KOCHI: While the state is busy fighting a pandemic, and people are trying to get back to their normal life, artists around the world have been watching their careers fall apart. Losing livelihood and audience was hard enough, but for many of them, being unable to adapt to technology and the digital world meant the end of the line
When the Covid-19 outbreak started, Kalamandalam Venkatraman, a kathakali artist from Palakkad relaxed like every one else — he thought it would be temporary break. He never imagined it would be the beginning of a never-ending struggle — lockdown, no live shows, no audience and no money. The pandemic and its repercussions left folk artists like him struggling. “The pandemic ended all festivals and celebrations. For me, kathakali is not just a source of livelihood, I consider it my life. Not being able to perform affected me emotionally as well,” says Kalamandalam Venkatraman, who has been teaching and practising the art form for the past 40 years.
Both stages and the liberty to conduct classes for children were taken away from him. “Although digital platforms came in, I found it difficult to take classes online, as kathakali follows and requires the traditional teaching method. Many other artists and clubs came forward to help us and our families,” he says. Venkatraman is one of the first teachers to train women in kathakali.
Venkatraman’s is not a standalone case. For many folk and classical artists, the pandemic has been a trying time. Their lives revolved around tourists, festivals and crowds. Nearly 18,000 artists under the government’s Responsible Tourism Mission, specialised in different art forms such as kathakali, koodiyattam, mohiniyattam, chavittunatakam and martial arts like kalaripayattu have been left with nothing after the tourism industry collapsed.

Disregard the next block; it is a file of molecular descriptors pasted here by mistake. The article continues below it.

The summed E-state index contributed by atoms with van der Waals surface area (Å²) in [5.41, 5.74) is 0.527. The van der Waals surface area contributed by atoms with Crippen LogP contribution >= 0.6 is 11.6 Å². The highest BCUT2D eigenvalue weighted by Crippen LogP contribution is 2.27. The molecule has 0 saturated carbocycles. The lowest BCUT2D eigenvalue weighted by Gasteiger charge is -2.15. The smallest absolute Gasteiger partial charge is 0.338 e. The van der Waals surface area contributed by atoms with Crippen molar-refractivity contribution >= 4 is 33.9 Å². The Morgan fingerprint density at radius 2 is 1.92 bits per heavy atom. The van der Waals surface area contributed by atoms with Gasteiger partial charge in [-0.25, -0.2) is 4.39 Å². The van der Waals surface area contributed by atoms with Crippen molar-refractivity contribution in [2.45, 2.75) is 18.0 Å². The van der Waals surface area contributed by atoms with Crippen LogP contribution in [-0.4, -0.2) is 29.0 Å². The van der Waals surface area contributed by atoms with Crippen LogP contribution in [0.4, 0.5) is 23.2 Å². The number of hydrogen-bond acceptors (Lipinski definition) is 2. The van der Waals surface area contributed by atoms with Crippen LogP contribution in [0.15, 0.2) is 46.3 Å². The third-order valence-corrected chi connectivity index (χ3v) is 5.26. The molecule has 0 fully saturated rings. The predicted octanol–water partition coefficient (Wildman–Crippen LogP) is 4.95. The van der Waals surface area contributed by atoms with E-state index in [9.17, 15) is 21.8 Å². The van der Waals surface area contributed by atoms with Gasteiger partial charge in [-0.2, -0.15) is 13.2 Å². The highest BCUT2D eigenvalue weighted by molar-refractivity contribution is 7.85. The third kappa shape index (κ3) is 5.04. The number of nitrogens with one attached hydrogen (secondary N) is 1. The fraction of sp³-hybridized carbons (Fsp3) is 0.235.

Anil Joseph, who initially took up ayurveda, turned to kalaripayattu for a better income. However, Anil, who has been a kalari artist for seven years, says, “The situation is worse now. With no events, there is absolutely no income. Usually, foreigners would come in groups to learn the art. But with just domestic tourists now, there is very little demand,” says Anil.
While some kept away from digital transformation due to technological knowledge, some others were hesitant to teach and perform virtually. “There is a huge difference between these art forms, be it bharatanatyam or kathakali. A live experience cannot be recreated through a virtual one. Before the pandemic, for a single performance, we used to get at least `10,000. But the income is zero now.
An assistance of `1,000 was provided by the government which stopped after a bit,” says RLV Anjana Sasankan, a bharatanatyam artist from Alappuzha. A few performing artists, however, opine that the pandemic helped them explore new options in teaching and promoting their art. “I got to know more about promoting kathakali online in the form of videos. I have started doing live shows in temples and hope to earn a decent living,” says kathakali artist Kalamandalam Arunkumar.
All hopes on March
According to Rupesh Kumar, state coordinator, Responsible Tourism Mission, performing artists in the state were one of the most affected by the pandemic. “For most of the artists, the performances are the only source of livelihood. They had to struggle to fend for themselves and their families. With the festival season around the corner, more live shows and events will be conducted by us to give these artists more opportunities,” he said.